Intrusions into the conscious mind, whether from everyday life or the unconscious, can deliver a real sense of danger. It is coming from a system designed to protect us, but can often leave us feeling quite unprotected in everyday life, especially with external pressures that necessitate having to push on.
This sense of danger can instil a panicked feeling with racing thoughts. The heart can pound so heavily that we can at times actually hear its thumping rhythm. We might find ourselves struggling to breath. This sense of danger can be debilitating enough that we might even that life is on the edge, utterly helpless and confused as to why we are experiencing such symptoms. The feelings of anxiety can make us feel entrapped in a vicious cycle that can eventually lead us to hide away at the risk of it being seen by the busy external world.
Through our five senses, we take in the external world around us. We live on a conscious level. Sometimes, what we experience can trigger old stored material from the unconscious to travel into our awareness. Psychodynamic therapy can help to explore what might be beneath anxiety. Together with your therapist, it aims to gently connect your past experiences and aspects of yourself with your current experiences.
Outside of the therapy room, there are some exercises which might provide some symptomatic relief from anxiety. Many of these can be found online and I have also listed some tips below shared with me by colleagues. Your GP will also be able to provide advice.
Tips to help reduce anxiety
Focusing on this calming activity, which makes use of the touch and sight senses, can help to reduce anxiety in the moment or at least give you a break from symptoms:
Face the palms of your hands together and touch each of your finger (+thumb!) tips together, touching just at the ends.
Without letting any of your fingertips disconnect, begin to move your hands however they wish to move. You can bend and flex your fingers to allow movement. You can freely adjust and alternate the pressure that you apply, pushing firmly or lightly. It can help to release some anger or frustration to press the tips together firmly for a while. The idea is that you move your hands in anyway that you wish, while always keeping the finger and thumb tips connected.
Watch and focus on your hands and fingers moving around in this freestyle way and continue for as long as needed.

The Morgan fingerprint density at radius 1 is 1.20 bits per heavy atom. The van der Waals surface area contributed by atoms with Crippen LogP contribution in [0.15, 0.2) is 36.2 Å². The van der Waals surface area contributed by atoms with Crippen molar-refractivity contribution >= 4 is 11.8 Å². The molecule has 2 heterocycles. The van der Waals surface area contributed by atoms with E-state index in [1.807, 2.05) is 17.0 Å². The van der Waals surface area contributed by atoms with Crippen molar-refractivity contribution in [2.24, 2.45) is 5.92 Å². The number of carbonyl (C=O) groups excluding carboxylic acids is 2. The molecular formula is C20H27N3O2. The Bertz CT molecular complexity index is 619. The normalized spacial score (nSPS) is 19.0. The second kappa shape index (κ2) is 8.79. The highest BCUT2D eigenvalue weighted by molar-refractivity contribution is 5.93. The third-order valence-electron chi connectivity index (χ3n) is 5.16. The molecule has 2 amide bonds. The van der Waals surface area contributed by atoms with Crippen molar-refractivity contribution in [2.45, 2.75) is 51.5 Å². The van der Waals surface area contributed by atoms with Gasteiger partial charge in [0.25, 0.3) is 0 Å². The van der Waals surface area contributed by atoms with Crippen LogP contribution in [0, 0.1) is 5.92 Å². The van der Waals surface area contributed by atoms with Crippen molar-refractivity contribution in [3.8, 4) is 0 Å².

The following will help you to increase oxygen to your brain. Often, when we are feeling anxious, we take shorter and quicker breaths which doesn't assist in reducing the anxiety. The last thing that we feel able to do when anxious is to breathe deeply, but placing your hands over your eyes can encourage you to focus on your breath and to help you feel more protected:
Close your eyes and place one hand over each closed eye.
Take 5 slow and deep breaths. Then breathe normally for 5 breaths.
With your eyes still closed, move your hands to your forehead and repeat the 5 slow breaths, followed by 5 normal breaths.
With your eyes still closed, move your hands to your temples and while gently massaging your temples in small circular motions, repeat the 5 slow breaths, followed by 5 normal breaths.
Take your hands away, gently open your eyes.
The following can assist in helping you to become aware of the mind-body connection during periods when you are affected by anxiety. Focusing on these parts of your body and learning to relax the muscles can feel calming and help to shift your focus. This is not a full body scan, but more of a brief exercise homing in on certain areas that tend to tense up:
Focus on your eyes and forehead and let go of the tension here. If it is challenging to do this, close your eyes tightly and then re-open and release the muscle tension.
Draw your attention to your jaw and try to relax this area, including your mouth and cheeks. If it is difficult to do this, focus on tensing the area before releasing the tension.
Relax your shoulders and extend this relaxation down your arms, hands and to your fingertips.
Take 3 slow and deep breaths.
If you are seeking therapy for anxiety and would like to discuss this with me, please feel welcome to contact me at: firstname.lastname@example.org